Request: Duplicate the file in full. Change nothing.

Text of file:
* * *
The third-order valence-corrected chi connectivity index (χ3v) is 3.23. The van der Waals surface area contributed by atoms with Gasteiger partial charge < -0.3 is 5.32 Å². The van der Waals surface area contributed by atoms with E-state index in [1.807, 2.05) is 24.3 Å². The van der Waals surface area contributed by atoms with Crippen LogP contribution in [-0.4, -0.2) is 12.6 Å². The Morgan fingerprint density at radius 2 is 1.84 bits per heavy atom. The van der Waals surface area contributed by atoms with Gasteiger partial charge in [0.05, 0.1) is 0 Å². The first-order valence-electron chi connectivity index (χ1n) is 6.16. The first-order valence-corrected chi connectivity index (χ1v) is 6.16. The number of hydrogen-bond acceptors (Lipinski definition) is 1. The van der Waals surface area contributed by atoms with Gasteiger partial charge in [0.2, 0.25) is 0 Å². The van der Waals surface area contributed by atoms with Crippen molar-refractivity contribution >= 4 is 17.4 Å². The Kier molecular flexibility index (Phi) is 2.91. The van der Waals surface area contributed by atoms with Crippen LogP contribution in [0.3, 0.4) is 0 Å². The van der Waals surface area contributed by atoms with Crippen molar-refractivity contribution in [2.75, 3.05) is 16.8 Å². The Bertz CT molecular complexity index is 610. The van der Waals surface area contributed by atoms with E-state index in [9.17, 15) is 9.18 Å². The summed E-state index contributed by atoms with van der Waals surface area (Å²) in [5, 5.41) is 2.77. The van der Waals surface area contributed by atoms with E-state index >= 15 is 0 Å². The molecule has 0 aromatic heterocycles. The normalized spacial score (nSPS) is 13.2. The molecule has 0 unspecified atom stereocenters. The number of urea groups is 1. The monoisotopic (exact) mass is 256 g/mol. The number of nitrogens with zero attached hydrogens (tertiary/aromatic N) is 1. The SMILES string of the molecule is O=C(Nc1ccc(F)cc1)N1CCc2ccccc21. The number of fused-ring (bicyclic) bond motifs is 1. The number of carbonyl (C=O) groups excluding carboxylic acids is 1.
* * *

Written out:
The third-order valence-corrected chi connectivity index (χ3v) is 3.23. The van der Waals surface area contributed by atoms with Gasteiger partial charge < -0.3 is 5.32 Å². The van der Waals surface area contributed by atoms with E-state index in [1.807, 2.05) is 24.3 Å². The van der Waals surface area contributed by atoms with Crippen LogP contribution in [-0.4, -0.2) is 12.6 Å². The Morgan fingerprint density at radius 2 is 1.84 bits per heavy atom. The van der Waals surface area contributed by atoms with Gasteiger partial charge in [0.05, 0.1) is 0 Å². The first-order valence-electron chi connectivity index (χ1n) is 6.16. The first-order valence-corrected chi connectivity index (χ1v) is 6.16. The number of hydrogen-bond acceptors (Lipinski definition) is 1. The van der Waals surface area contributed by atoms with Gasteiger partial charge in [0.2, 0.25) is 0 Å². The van der Waals surface area contributed by atoms with Crippen molar-refractivity contribution >= 4 is 17.4 Å². The Kier molecular flexibility index (Phi) is 2.91. The van der Waals surface area contributed by atoms with Crippen LogP contribution in [0.3, 0.4) is 0 Å². The van der Waals surface area contributed by atoms with Crippen molar-refractivity contribution in [2.75, 3.05) is 16.8 Å². The Bertz CT molecular complexity index is 610. The van der Waals surface area contributed by atoms with E-state index in [9.17, 15) is 9.18 Å². The summed E-state index contributed by atoms with van der Waals surface area (Å²) in [5, 5.41) is 2.77. The van der Waals surface area contributed by atoms with E-state index >= 15 is 0 Å². The molecule has 0 aromatic heterocycles. The normalized spacial score (nSPS) is 13.2. The molecule has 0 unspecified atom stereocenters. The number of urea groups is 1. The monoisotopic (exact) mass is 256 g/mol. The number of nitrogens with zero attached hydrogens (tertiary/aromatic N) is 1. The SMILES string of the molecule is O=C(Nc1ccc(F)cc1)N1CCc2ccccc21. The number of fused-ring (bicyclic) bond motifs is 1. The number of carbonyl (C=O) groups excluding carboxylic acids is 1.